CEPAL Review No. 78, December 2002
  • E-ISSN: 16840348


Ten years of infrastructure reform in Latin America can teach us a lot about how to make privatization work for the poor. There are macroeconomic and microeconomic transmission mechanisms through which such reform may affect those sectors. This paper discusses policy instruments to increase their access to services and make the latter more affordable for them. The advantages and disadvantages of each instrument are evaluated and examples are given. The ways in which policy-makers should go about setting social priorities in infrastructure reform and choosing the most appropriate policy instruments in each case are then considered. Emphasis is placed on the need for simple and rapid empirical diagnostic tools, and finally it is stressed that a pro-poor reform strategy requires a political commitment from the outset of the reform process and an integrated approach between privatization, social and regulatory policy.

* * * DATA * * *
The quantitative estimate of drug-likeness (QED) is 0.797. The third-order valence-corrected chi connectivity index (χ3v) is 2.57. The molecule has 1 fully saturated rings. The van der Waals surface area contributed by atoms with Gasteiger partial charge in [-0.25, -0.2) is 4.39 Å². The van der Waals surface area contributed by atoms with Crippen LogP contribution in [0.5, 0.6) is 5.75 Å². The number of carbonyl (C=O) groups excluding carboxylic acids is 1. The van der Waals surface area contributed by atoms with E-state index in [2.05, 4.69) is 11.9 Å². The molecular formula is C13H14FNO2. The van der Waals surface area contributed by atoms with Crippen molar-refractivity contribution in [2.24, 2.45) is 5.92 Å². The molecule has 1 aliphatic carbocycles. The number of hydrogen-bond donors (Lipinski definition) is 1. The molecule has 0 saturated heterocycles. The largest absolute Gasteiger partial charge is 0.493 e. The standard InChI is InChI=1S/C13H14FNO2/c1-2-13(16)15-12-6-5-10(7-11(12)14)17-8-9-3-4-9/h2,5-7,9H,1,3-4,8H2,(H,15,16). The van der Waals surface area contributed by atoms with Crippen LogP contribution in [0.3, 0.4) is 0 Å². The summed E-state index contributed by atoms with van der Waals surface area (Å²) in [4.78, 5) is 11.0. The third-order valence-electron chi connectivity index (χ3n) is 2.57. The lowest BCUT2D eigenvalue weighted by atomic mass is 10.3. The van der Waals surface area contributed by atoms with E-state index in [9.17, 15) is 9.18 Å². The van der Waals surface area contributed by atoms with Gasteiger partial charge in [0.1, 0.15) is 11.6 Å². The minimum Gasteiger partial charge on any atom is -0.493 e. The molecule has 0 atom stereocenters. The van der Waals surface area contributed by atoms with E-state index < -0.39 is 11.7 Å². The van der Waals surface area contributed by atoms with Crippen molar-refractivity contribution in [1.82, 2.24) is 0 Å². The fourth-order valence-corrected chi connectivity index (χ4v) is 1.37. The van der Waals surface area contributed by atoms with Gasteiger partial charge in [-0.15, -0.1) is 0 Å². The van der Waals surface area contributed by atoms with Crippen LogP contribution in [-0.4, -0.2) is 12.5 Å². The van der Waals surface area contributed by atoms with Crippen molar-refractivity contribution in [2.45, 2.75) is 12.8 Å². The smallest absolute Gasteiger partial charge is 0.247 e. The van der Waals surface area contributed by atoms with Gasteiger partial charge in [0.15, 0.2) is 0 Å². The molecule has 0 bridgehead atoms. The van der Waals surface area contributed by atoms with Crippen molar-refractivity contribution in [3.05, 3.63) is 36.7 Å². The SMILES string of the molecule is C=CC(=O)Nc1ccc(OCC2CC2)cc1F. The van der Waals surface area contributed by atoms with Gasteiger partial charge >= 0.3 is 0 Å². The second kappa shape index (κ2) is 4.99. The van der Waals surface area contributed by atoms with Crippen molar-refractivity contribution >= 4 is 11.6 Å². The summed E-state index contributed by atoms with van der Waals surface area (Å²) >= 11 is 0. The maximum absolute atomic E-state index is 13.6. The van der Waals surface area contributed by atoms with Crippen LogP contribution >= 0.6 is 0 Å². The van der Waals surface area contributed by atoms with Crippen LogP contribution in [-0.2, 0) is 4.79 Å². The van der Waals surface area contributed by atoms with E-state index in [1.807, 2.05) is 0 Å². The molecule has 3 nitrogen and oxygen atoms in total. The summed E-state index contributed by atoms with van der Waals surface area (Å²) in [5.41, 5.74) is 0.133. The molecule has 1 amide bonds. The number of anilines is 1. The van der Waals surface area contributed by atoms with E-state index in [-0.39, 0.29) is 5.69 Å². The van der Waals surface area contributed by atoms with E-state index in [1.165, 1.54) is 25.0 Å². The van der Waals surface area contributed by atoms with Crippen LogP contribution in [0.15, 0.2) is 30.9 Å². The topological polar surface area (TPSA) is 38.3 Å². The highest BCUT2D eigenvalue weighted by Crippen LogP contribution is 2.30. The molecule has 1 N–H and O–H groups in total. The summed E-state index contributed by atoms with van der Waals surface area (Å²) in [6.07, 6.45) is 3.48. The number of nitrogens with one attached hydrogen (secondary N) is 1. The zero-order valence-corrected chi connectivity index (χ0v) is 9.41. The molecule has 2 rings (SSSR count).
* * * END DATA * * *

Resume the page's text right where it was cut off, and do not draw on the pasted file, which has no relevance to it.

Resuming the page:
Related Subject(s): Economic and Social Development

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